Other methods of mining include continuous highwall mining and highwall auger mining. These methods are generally applied in an open cast mine, once open cut mining becomes uneconomic.
Coal mining historically, has been a very dangerous activity. Open cut hazards are principally slope failure, underground mining roof collapse and gas explosions. Most of these risks can be greatly reduced in modern mines, and multiple fatality incidents are now rare in the developed world. Improvements in mining methods i.e. longwall mining, gas drainage and ventilation have reduced many of these risks. In lesser developed countries, thousands still die in coal mines. China in particular is the world leader in coal mining related deaths, with official estimates of around 6000 fatalities in 2004. Unofficial estimates place the figure much higher, at around 20,000 deaths. China is also the world leader in coal production and consumption.
Chronic lung diseases, such as pneumoconiosis are common to miners, causing a reduced life-expectancy for those in the occupation.
The oldest continuously worked deep-mine in Britain and possibly the world is Tower Colliery at the northern end of the south Wales valleys. This colliery was started in 1805 and at the end of the 20th century it was bought out by its miners rather than allow it to be closed.
Coal mining frequently causes significant adverse environmental impacts. Strip mining typically destroys most environmental value in the land through which it passes. All forms of mining are likely to generate areas where coal is stacked and where the coal has significant sulfur content, such coal heaps generate highly acidic metal rich drainage when exposed to normal rainfall. These liquors can cause severe environmental damage to receiving water-courses. In addition, the waste heaps are subject to slipping, as in the Aberfan disaster which killed 144 people in 1966.


COAL is the most important and abundant fossil fuel in India. It accounts for 55% of the country's energy need. The country's industrial heritage was built upon indigenous coal.
Commercial primary energy consumption in India has grown by about 700% in the last four decades. The current per capita commercial primary energy consumption in India is about 350 kgoe/year which is well below that of developed countries. Driven by the rising population, expanding economy and a quest for improved quality of life, energy usage in India is expected to rise around 450 kgoe/year in 2010. Considering the limited reserve potentiality of petroleum & natural gas, eco-conservation restriction on hydel project and geo-political perception of nuclear power, coal will continue to occupy centre-stage of India 's energy scenario.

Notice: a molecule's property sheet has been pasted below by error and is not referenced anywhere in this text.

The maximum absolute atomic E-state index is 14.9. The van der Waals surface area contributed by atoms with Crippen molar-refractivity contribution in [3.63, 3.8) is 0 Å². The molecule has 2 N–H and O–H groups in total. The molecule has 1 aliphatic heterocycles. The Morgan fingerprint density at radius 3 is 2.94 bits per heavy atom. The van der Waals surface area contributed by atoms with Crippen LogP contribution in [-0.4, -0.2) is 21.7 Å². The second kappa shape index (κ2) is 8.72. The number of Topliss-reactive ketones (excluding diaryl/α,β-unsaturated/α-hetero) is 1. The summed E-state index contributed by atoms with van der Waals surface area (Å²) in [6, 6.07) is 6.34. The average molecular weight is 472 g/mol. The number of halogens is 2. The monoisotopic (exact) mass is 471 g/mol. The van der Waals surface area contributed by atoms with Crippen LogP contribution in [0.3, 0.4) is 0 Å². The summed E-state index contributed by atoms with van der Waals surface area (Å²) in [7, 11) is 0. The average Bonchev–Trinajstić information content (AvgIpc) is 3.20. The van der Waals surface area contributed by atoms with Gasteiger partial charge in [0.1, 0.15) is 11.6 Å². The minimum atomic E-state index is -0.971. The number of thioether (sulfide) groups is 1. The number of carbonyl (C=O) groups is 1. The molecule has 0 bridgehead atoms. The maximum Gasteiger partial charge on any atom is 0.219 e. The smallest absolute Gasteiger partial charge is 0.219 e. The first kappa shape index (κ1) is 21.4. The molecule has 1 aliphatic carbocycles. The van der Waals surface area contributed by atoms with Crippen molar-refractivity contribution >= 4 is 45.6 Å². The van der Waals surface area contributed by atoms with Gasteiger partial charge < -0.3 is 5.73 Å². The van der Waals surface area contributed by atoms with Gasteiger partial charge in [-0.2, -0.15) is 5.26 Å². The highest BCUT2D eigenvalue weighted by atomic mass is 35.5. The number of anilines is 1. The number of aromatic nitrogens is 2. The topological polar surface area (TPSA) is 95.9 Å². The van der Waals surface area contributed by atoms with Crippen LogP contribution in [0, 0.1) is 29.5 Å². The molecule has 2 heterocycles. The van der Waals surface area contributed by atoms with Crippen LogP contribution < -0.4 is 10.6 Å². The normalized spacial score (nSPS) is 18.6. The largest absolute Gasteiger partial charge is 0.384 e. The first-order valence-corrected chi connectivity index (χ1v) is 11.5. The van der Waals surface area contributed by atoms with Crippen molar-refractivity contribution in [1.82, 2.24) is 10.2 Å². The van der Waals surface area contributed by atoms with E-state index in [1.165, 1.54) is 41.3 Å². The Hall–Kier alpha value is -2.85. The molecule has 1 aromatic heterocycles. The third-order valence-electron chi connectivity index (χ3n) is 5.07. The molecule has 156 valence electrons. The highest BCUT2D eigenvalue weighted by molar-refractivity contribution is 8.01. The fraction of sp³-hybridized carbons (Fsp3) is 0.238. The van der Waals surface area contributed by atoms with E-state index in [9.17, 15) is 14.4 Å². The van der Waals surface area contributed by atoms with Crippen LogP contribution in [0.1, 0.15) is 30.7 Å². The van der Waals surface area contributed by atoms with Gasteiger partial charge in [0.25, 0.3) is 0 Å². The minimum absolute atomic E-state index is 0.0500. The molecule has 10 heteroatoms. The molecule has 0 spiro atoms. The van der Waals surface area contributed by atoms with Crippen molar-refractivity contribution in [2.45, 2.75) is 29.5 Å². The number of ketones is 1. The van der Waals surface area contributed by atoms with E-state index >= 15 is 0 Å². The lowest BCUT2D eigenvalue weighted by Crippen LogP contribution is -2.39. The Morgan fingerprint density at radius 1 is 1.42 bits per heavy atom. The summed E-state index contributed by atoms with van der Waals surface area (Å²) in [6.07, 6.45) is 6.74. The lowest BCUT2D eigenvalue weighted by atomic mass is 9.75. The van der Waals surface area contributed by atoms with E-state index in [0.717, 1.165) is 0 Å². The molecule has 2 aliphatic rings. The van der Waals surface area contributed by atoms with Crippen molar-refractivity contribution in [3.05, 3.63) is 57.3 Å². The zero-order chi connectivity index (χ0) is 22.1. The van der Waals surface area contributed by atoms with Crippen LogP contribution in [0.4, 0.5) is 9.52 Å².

With hard coal reserves around 246 billion tonnes, of which 92 billion tonnes are proven, Indian coal offers a unique ecofriendly fuel source to domestic energy market for the next century and beyond. Hard coal deposit spread over 27 major coalfields, are mainly confined to eastern and south central parts of the the country. The lignite reserves stand at a level around 36 billion tonnes, of which 90 % occur in the southern State of Tamil Nadu.
Coal is a fossil fuel extracted from the ground either by underground mining, open-pit mining or strip mining. It is a readily combustible black or brownish-black sedimentary rock. It is composed primarily of carbon and hydrocarbons, along with assorted other elements, including sulfur. Often associated with the Industrial Revolution, coal remains an enormously important fuel and is the most common source of electricity world-wide. In the INDIA, for example, the burning of coal generates over half the electricity consumed by the nation.

CSTPS – The Making

Second stage was sanctioned in 1976 and then the entral Energy Minister Shri K. C Pant laid the foundation stone on 16 Jan 1977. The September 0f 1977 saw the biggining of civil work . The first set of 210 MW unit was commissioned in Aug. 1983. and 2nd in Jul 1984. The first unit was dedicated to the nation on 8th Oct 1984 by the then Hon. Prime Minister Late Smt Indira Gandhi. .


CSTPS is the biggest pit head Thermal Power Station of the Maharashtra State Electricity Board and the Giants in India among all state Electricity Board. The location Of power station is at 6 Kms from Chandrapur City . Once a backward and now a fast developing city District of Maharashtra. The Power station complex is on the way to the famous Tadoba National Park .